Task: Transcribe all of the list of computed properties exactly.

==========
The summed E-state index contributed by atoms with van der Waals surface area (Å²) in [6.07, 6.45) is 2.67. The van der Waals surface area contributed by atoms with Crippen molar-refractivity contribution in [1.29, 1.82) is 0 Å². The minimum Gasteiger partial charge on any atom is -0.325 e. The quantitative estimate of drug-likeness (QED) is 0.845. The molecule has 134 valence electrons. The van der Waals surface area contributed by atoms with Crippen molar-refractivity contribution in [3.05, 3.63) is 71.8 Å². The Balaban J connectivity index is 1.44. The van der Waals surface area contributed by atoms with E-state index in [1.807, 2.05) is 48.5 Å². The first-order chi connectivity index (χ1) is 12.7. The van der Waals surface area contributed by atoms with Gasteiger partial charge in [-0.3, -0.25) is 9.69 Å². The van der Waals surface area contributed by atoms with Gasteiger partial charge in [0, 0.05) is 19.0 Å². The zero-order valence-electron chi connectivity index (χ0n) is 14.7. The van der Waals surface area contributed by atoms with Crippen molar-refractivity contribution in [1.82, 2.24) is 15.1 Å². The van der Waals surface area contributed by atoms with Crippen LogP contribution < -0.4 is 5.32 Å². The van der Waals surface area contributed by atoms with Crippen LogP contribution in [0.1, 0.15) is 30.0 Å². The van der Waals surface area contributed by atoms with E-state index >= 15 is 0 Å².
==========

The summed E-state index contributed by atoms with van der Waals surface area (Å²) in [6.07, 6.45) is 2.67. The van der Waals surface area contributed by atoms with Crippen molar-refractivity contribution in [1.29, 1.82) is 0 Å². The minimum Gasteiger partial charge on any atom is -0.325 e. The quantitative estimate of drug-likeness (QED) is 0.845. The molecule has 134 valence electrons. The van der Waals surface area contributed by atoms with Crippen molar-refractivity contribution in [3.05, 3.63) is 71.8 Å². The Balaban J connectivity index is 1.44. The van der Waals surface area contributed by atoms with E-state index in [1.807, 2.05) is 48.5 Å². The first-order chi connectivity index (χ1) is 12.7. The van der Waals surface area contributed by atoms with Gasteiger partial charge in [-0.3, -0.25) is 9.69 Å². The van der Waals surface area contributed by atoms with Gasteiger partial charge in [0, 0.05) is 19.0 Å². The zero-order valence-electron chi connectivity index (χ0n) is 14.7. The van der Waals surface area contributed by atoms with Crippen molar-refractivity contribution in [1.82, 2.24) is 15.1 Å². The van der Waals surface area contributed by atoms with Crippen LogP contribution < -0.4 is 5.32 Å². The van der Waals surface area contributed by atoms with Crippen LogP contribution in [0.1, 0.15) is 30.0 Å². The van der Waals surface area contributed by atoms with E-state index >= 15 is 0 Å².